We had a quick look around for interesting vistas (the tree, the end part of the video overlooking the distant forest), and of course, Rick, Karl, and Darren (and their brilliant crew) were truly absolutely open and up for getting on and doing something. From that point we carried on as if all was as expected and the shoot went as well as it could: and as I’ve mentioned, the worst bit was the incessant drizzle.

The stunt, the jump through the sugar glass, was 3 takes I remember; we used everything that worked from all of the takes. I wish I’d either dressed Karl in the shirt and trousers or the stuntman in Karl’s parka.

We also did a helicopter shoot out in the Blue Mountains which, of course, provided some great shots to build around and really opened out the ambience of the video.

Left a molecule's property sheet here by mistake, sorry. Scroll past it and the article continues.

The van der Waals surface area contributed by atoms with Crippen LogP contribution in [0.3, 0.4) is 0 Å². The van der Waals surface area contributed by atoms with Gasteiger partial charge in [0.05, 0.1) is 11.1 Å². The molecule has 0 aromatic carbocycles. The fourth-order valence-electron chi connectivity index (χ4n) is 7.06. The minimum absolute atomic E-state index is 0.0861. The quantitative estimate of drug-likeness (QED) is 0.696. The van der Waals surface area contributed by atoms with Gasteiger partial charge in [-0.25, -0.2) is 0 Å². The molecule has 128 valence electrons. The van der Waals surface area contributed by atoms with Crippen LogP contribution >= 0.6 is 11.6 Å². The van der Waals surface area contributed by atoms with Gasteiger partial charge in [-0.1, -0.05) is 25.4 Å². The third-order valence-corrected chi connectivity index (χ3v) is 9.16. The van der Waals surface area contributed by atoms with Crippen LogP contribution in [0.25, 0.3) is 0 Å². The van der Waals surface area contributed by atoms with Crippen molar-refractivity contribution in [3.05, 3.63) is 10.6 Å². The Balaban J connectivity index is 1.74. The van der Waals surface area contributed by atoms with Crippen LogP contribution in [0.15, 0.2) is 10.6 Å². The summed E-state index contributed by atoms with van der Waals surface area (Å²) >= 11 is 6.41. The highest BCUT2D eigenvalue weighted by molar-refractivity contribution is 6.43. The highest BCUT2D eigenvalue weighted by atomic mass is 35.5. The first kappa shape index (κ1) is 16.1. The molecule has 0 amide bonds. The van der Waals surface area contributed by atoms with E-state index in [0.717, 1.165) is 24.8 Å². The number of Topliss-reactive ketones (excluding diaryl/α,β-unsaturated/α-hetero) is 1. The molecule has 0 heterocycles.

All of the post production – editing and effects – was also done in Sydney and this was equally as serendipitous as the video shoot itself. The bending, twisting of the image was a glitch in the effects which we kept in the video: it seemed to work with the rhythm. Although I liked the quality of the images, frankly it all seemed to be in bits, unrelated and somewhat underwhelming. I remember getting home to London and watching it on my VHS player, and it was only then that it even slightly seemed to have any character or atmosphere.

The Making of Push Upstairs

BD:  Besides “Push Upstairs”, you also directed the music videos for the other Beaucoup Fish singles, “Jumbo” and “King of Snake”.  The style of all these videos is certainly a departure from earlier Underworld videos, especially the dubnobasswithmyheadman videos.  Was this a deliberate stylistic choice?

GW:  Frankly, it was to do with the fact it was the first time we had any kind of budget, which meant we could achieve a different kind of approach: it was something we’d wanted to do for a while – it’s just that from a certain perspective, graphic work was easier to achieve with little/no budget!